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Hans Robert Levy papers

Document | Not Digitized | Accession Number: 1999.162

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    The papers consist of photographs relating to Hans Robert Levy's life in Germany before World War II and after his arrival in the United Kingdom in May 1940. Also included in the collection are Red Cross letters, a Hebrew School certificate, birth certificates, and a document of parental consent granting permission for Hans and his brother to immigrate to the United States.
    inclusive:  circa 1927-1948
    Collection Creator
    Hans R. Levy
    Hans Robert Levy was born on February 2, 1927 to Salomon (Sally) Levy and Helene Levy (nee Weinberg) in Gladbeck, Germany where his parents owned a busy grocery store. Hans’ older sister, Elsbeth, was born in 1925 and his younger brother Oscar was born in 1928. In April 1933 the Nazi party organized a boycott of Jewish businesses in all of Germany and destroyed the Levy family store. The family sold the business and moved to Hamm, where Sally started a job as travelling wine salesman and Hans and his siblings attended local. After five years in Hamm the family moved to Helene’s hometown, Herzebrock. They moved in with Hans’ maternal grandmother and his uncle and family. During Kristallnacht the SS entered their house, beat Arthur Weinberg, Hans’ uncle, and ransacked the house. Sally, Arthur, and their friend and neighbor, Harry Stern, left the village fearing for their lives. They stayed in Lina Weinberg Kleeblatt’s house in Dortmund, who was Hans’ maternal great aunt. The men returned to Herzebrock on December 17, 1938, on the first night of Hanukkah. A few days later Helene and Sally registered their three children for a Kindertransport to Holland. Elsbeth, who was 13 years old at that time, left on January 12, 1939 and Hans and Oscar, left a week later. The boys were placed in an orphanage and were moved several times, finally arriving in the fall of 1939 in Amsterdam. Elsbeth stayed in Dribergen, but came to Amsterdam on February 17, 1940 to participate in Hans’ Bar Mitzvah celebration. His great aunt Lina Kleeblatt, her husband Hermann, and their son Walter lived in Amsterdam at that time, after emigrating from Germany a short time before. On May 14, 1940, four days after Germany’s invasion of Holland, Hans and Oscar and other German Jewish children boarded the SS Bodegraven. They arrived in Liverpool after five days and were placed in an abandoned seamen’s hotel. After a few days the children were transferred to Manchester and for the next eight years they lived in a hostel, while going to school and working.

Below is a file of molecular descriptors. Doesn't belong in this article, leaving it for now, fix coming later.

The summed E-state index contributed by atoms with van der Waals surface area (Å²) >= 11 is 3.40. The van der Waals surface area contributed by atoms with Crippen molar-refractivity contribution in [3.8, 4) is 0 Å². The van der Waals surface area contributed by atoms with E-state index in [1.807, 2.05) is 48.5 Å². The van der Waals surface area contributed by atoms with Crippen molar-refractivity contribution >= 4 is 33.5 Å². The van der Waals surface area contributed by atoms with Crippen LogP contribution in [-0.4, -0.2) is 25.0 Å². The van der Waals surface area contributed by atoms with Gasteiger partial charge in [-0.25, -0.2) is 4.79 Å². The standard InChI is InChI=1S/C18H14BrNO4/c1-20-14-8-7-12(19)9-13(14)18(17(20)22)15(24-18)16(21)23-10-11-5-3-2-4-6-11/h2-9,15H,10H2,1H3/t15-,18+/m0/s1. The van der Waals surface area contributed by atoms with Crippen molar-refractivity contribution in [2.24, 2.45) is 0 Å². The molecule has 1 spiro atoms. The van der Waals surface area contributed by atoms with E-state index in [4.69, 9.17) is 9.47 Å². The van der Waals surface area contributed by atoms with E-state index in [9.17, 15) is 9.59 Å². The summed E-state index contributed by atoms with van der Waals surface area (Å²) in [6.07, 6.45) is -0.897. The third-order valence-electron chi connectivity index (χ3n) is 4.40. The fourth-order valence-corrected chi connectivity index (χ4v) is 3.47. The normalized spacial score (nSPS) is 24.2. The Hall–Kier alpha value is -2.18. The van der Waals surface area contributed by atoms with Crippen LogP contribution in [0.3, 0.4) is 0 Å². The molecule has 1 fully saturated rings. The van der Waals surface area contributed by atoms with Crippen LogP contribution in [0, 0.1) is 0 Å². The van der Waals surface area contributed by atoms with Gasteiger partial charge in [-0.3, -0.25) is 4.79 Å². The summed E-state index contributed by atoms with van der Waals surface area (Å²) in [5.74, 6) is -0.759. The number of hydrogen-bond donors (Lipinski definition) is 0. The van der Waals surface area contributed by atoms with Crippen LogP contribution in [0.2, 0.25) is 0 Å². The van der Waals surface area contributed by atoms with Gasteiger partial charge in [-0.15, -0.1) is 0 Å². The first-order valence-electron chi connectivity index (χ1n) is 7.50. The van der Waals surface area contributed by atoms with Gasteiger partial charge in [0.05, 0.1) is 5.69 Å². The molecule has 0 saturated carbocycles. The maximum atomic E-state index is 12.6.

Arthur, his wife Käthe Frank Weinberg, and their son Hans Robert Weinberg were all deported from Herzebrock and perished. Lina Weinberg Kleeblatt, her husband, Hermann Kleeblatt and their son, Walter, were arrested in Amsterdam in 1943 and deported to the East. Hermann died in Bergen-Belsen on January 2, 1945 and Walter was killed in Sobibór. Helena and Sally left the village of Herzebrock soon after their children left Germany and moved to Dortmund, but sometime in July 1942 they were deported to Theresienstadt. Elsbeth, who was stranded in Amsterdam after the German invasion, was arrested and deported to Theresienstadt, where, by chance, she was reunited with her parents. After sometime she was transferred to a labor camp, where she worked in an ammunition factory. She was then transferred to the Auschwitz-Birkenau death camp, where she learned that her parents had arrived from Theresienstadt on October 17, 1943 and were killed on arrival. Elsbeth survived the war and after the liberation she returned to Holland to marry her fiancé Fred Kaufman, whom she met in Theresienstadt. She started to search for her two younger brothers, Hans and Oskar. After a few months they reunited. Elsbeth and Fred Kaufman immigrated to the United States. Oskar Levy changed his name to Oscar Lawson and settled with his family in Rugby, UK. Hans met and married Elfrida Gainsboro in Manchester, UK on February 22, 1959.

    Physical Details

    German English
    1 folder

    Rights & Restrictions

    Conditions on Access
    There are no known restrictions on access to this material.
    Conditions on Use
    Material(s) in this collection may be protected by copyright and/or related rights. You do not require further permission from the Museum to use this material. The user is solely responsible for making a determination as to if and how the material may be used.

    Keywords & Subjects

    Personal Name
    Levy, Hans Robert.

    Administrative Notes

    The papers were donated to the United States Holocaust Memorial Museum in 1999 by Hans Robert Levy.
    Record last modified:
    2024-04-26 12:13:47
    This page:

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